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Journal of the Mexican Chemical Society

versión impresa ISSN 1870-249X

J. Mex. Chem. Soc vol.56 no.4 Ciudad de México oct./dic. 2012




Traditional Methods for Whey Protein Isolation and Concentration: Effects on Nutritional Properties and Biological Activity


Xóchitl Tovar Jiménez, Ainhoa Arana Cuenca, Alejandro Téllez Jurado, Arturo Abreu Corona, and Claudia Rosario Muro Urista*


Departamento de Investigación de Ingeniería Química, Instituto Tecnológico de Toluca. Av. Tecnológico s/n Ex-Rancho la Virgen, C.P. 52140. Toluca, Mé


Received March 7, 2012;
Accepted May 28, 2012.



Traditional methods used for concentration of whey proteins have various levels of performance and effects on the nutritional properties and biological activities of the products. In this study, we showed that the greatest protein content was obtained using ultrafiltration and salt treatment methods. The effective concentration was approximately 40-53% (w/w) protein. Using electrophoresis and solubility tests, we also found that these methods offer the fundamental advantage of maintaining certain proteins in their native states. The products maintained key ABTS•+ radical scavenging activity; however, the antimicrobial activity was adversely affected by these separation methods.

Key words: Activity, Whey, Protein Concentration, Antioxidant, Antimicrobial.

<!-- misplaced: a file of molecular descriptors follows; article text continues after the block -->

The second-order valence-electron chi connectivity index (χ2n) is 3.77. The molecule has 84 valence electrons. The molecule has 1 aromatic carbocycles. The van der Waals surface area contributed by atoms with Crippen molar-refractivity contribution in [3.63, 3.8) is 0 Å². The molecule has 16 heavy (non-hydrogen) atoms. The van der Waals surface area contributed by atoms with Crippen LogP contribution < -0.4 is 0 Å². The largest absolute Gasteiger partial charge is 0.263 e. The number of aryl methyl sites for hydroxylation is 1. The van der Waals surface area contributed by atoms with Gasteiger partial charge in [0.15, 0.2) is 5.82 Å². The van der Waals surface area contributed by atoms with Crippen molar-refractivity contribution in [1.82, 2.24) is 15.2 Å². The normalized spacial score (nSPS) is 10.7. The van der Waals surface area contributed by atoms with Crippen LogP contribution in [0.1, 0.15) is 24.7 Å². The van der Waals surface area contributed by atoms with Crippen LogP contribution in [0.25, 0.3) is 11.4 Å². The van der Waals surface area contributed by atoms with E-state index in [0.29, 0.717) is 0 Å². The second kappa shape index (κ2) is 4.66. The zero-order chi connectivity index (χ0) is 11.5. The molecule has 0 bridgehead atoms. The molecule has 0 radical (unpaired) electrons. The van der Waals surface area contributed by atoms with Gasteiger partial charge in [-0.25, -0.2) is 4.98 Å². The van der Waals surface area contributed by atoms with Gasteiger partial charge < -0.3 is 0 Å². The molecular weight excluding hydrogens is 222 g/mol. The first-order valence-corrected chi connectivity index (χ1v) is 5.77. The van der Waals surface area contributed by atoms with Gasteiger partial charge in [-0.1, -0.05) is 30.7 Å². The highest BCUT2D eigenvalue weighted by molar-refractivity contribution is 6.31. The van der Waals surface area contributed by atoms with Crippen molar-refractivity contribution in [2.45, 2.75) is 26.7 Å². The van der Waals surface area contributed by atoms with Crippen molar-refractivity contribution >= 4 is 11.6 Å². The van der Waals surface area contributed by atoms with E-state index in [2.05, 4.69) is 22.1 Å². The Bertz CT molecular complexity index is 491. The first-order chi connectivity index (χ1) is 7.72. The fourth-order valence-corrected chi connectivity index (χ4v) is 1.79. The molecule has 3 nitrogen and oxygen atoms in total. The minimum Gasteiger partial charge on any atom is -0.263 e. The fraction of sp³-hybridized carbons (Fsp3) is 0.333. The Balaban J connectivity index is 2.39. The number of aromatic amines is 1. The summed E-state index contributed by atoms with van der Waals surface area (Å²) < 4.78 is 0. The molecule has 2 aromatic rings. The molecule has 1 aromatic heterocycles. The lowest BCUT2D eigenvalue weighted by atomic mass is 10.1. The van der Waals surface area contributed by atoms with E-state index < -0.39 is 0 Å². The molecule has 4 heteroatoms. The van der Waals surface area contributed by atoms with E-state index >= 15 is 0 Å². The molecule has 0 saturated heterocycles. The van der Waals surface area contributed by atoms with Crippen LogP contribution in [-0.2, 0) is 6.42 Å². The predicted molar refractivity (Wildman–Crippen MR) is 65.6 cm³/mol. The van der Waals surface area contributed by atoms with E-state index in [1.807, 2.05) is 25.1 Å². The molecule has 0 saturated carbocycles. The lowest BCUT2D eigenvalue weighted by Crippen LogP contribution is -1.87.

Los métodos tradicionales para la concentración de proteínas de suero lácteo afectan el rendimiento del proceso, las propiedades nutricionales de los productos y su actividad biológica. En este estudio se muestra que el más alto contenido de proteína verdadera 40-53% (w/w) se encuentra en los productos obtenidos de la ultrafiltración y precipitación por adición de sales. Los resultados de electroforesis y solubilidad de las proteínas revelaron que estos métodos ofrecen la ventaja fundamental de mantener las proteínas en su estado nativo. Los productos mostraron una importante actividad antioxidante pero la actividad antimicrobiana se vio afectada por los métodos de separación.

Palabras clave: Lactosuero, concentración de proteínas, actividad antioxidante, actividad antimicrobiana.



Whey contains various bioactive components that demonstrate a range of immune-enhancing properties [1]. Several studies have shown that whey-derived components can reduce the risk of metabolic syndrome, which can lead to various chronic diseases, such as cardiovascular disease and diabetes [2]. Clinical trials aimed at using whey in the treatment of cancers affecting the immune system have been successful [3]. Health problems associated with HIV, hepatitis B and osteoporosis have also been reduced, either directly or indirectly, by the use of whey components [4-6]. Thus, whey provides health benefits to humans of all ages by providing specific bioactive components (above and beyond those necessary for nutrition) [7]. Whey’s biological activities are partially attributable to specific peptides encoded in proteins. The activities of such peptides, which can be manifold, are manifested upon proteolytic digestion, which releases bioactive peptides from the original protein [8-9]. Whey contains high levels of branched-chain amino acids (BCAAs), i.e., leucine, isoleucine and valine. Leucine is an important factor for tissue growth and repair and has been identified as a key amino acid for the initiation of translation. Whey proteins are also rich in the sulphur-containing amino acids cysteine and methionine. These amino acids enhance immune function upon intracellular conversion to glutathione, a potent antioxidant [10].